In The Art of Deception, the fourth book in author Leonard Goldberg’s Daughter of Sherlock Holmes series, it is near Christmas in 1916. Joanna Blalock-Watson, her husband John Watson, Jr., and her father-in-law John Watson, Sr., the former partner of the Great Detective himself, find themselves called in to assist Scotland Yard with a series of break-ins at art galleries and private homes that leave a path of destroyed artwork in their wake. Scotland Yard thinks it the work of a crazy person, but it is soon discovered that something far more sinister is going on. The artwork being destroyed is not the least bit random, and this sets Joanna and her companions on a collision course with a vicious criminal with no compunction about murdering those who get in the way.
What helps anchor the story are the references to events such as the Great War (WWI). The profound sense of fear at hearing about a breakout of cholera and the way it guides Joanna’s action as it pertains to her son Johnny is something that will definitely hit home for readers. However unwittingly, this small subplot from the author has real-world relevancy at the moment. These small touches help flesh out the characters while simultaneously helping to inform the main plot.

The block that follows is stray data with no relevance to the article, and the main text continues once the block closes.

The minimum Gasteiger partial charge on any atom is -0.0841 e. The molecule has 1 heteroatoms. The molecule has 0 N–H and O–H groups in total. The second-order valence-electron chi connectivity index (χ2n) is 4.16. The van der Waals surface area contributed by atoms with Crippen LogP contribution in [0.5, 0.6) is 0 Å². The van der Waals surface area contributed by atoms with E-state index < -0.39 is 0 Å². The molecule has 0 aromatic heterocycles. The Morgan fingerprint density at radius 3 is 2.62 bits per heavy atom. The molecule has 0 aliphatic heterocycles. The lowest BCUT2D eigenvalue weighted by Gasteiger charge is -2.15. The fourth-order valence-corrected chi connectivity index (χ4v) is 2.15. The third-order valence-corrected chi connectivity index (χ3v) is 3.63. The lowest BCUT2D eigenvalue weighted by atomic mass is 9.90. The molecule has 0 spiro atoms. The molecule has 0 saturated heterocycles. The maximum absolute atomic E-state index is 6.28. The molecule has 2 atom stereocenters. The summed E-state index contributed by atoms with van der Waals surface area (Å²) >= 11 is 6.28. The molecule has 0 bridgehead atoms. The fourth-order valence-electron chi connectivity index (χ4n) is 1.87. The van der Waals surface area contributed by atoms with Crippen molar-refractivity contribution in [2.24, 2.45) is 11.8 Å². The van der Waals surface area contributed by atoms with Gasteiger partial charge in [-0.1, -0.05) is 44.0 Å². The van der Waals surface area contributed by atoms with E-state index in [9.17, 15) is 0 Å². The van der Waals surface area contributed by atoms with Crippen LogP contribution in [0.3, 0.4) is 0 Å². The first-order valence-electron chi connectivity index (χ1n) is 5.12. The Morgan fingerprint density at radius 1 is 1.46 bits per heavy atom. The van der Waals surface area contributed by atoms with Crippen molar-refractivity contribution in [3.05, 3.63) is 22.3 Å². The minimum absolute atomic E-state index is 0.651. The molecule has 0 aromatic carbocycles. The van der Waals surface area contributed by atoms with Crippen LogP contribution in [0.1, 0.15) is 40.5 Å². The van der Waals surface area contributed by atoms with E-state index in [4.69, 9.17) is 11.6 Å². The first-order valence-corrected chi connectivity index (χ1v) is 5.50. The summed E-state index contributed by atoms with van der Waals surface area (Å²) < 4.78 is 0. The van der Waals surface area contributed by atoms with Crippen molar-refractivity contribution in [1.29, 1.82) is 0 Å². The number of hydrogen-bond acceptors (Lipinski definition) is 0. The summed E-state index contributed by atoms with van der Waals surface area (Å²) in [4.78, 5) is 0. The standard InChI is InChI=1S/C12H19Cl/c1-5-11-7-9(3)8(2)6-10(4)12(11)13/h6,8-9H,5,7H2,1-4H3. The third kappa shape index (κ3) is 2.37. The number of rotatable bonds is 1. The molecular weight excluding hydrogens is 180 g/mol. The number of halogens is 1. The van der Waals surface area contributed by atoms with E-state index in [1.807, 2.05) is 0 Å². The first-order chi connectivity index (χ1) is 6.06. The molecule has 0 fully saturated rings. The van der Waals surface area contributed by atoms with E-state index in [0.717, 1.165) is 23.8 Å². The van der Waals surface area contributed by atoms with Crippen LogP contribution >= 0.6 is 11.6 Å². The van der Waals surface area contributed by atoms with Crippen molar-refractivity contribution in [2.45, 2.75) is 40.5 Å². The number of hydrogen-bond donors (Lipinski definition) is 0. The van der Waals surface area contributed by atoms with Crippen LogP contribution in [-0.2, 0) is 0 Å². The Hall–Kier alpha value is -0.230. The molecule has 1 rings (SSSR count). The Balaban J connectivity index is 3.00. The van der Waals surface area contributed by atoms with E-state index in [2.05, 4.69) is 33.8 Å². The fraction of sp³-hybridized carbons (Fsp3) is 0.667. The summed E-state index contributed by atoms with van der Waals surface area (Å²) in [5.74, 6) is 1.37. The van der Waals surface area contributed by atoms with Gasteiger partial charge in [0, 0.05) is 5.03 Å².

As I read the story, much like the characters in the book remarked, I found myself thinking that I would pay a lot of money to see a conversation between Sherlock and Joanna. Despite the time period, she’s forthright in her decision-making and does not play the fool because of her gender. The deft touch of Goldberg’s plotting lets readers imagine what it would be like if there was another generation of Holmes to set wrongs right.
Readers are sure to find themselves hooked by The Art of Deception’s simple yet undeniably appealing setup to an intricately designed puzzle, the solution to which brings a killer to justice. The Daughter of Sherlock Holmes series in general, and The Art of Deception specifically, is far more than a simple tribute to the original Holmes canon. Much like Laurie R. King’s Mary Russell series, it expands upon the legendary detective in such an effective way that it stands on its own just as much as it pays tribute to Sir Arthur Conan Doyle’s original works.